The plan to create a closed competition was "unacceptable" and "unimaginable", the world football boss told French sports daily L'Equipe in an interview published on Wednesday.
"Certain actions should have consequences, and everyone must assume their responsibilities," said Infantino, who has publically joined the opposition to the project.
"But you always have to be careful when you talk about sanctions.
"It's said quickly that you have to punish. It's even popular – or populist – sometimes.
"By punishing a club, for example, you are also punishing players, coaches and fans, who have nothing to do with it."
He said that while sanctions should come "first and foremost" from national football bodies, followed by UEFA and finally FIFA, he said "I always prefer dialogue to conflict, even in the most delicate situations".
He urged "listening to everyone" to understand "how we have come to this point".
Infantino said there were many possible avenues to promote "economic stability" and "competitive balance" in football.
He said FIFA were working to reform of the transfer market and planned to reintroduce licenses for agents and wants to cap their commissions.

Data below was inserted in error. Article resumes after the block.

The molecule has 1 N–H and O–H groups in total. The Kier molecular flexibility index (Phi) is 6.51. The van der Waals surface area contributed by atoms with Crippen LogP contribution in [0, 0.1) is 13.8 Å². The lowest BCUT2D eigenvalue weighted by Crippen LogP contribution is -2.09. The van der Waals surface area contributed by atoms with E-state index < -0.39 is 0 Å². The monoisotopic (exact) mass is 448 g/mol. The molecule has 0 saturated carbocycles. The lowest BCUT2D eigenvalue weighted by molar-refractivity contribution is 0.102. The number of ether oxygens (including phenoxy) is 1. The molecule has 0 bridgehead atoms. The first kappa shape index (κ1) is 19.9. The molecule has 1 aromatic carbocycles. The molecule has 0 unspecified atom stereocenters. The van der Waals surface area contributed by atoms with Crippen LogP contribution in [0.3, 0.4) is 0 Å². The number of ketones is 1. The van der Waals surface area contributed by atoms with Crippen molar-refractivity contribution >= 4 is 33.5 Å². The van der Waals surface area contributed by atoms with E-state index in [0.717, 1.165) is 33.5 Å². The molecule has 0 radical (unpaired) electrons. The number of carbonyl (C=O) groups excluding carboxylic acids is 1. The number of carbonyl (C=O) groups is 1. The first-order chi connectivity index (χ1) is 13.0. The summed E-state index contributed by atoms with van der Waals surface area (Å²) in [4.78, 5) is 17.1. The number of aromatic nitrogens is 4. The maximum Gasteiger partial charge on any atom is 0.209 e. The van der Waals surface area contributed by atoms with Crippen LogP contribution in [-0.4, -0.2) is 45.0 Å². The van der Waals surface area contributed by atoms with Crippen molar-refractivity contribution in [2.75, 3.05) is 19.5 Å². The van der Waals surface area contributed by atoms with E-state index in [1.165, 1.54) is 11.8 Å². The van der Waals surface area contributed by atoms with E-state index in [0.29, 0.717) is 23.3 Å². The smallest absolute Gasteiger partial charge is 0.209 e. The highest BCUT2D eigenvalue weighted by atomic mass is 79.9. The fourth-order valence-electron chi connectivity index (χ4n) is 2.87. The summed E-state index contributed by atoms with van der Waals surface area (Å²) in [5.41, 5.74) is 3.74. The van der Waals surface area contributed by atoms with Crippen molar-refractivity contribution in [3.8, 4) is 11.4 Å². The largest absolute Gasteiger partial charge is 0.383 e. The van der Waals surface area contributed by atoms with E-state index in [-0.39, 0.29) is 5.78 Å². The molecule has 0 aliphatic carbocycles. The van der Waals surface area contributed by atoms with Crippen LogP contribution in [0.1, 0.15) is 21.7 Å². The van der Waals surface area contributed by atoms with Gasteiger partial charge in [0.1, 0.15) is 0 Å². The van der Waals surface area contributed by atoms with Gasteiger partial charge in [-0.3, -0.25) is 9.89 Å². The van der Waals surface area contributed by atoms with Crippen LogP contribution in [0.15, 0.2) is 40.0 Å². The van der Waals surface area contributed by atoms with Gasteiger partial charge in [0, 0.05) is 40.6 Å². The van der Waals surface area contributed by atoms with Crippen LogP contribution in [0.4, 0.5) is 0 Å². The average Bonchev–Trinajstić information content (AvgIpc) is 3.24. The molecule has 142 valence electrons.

He also suggested "the introduction of salary ceilings, ceilings on transfer fees", "a limit on the number of players per club, as well as the obligation to have a certain number of locally-trained players" and "minimum rest periods" between games.
Many of these proposals would face tricky legal hurdles or political opposition from inside the game.
With the rescheduled Euro 2020 and Copa America scheduled for immediately after the current season, Infantino also urged reform of the international calendar, calling for "fewer matches, but better quality".
Without offering any details, Infantino promised "interesting discussions" on the recent proposals by former Arsenal manager Arsene Wenger, Chief of Global Football Development, who has advocated increasing the number of internationals by holding the World Cup and the Euros every two years.
Infantino also reaffirmed his intention to expand the Club World Cup to 24 teams, without offering a precise deadline, promising that this project, which is being contested by the continental confederations, would become "the best club event in the world".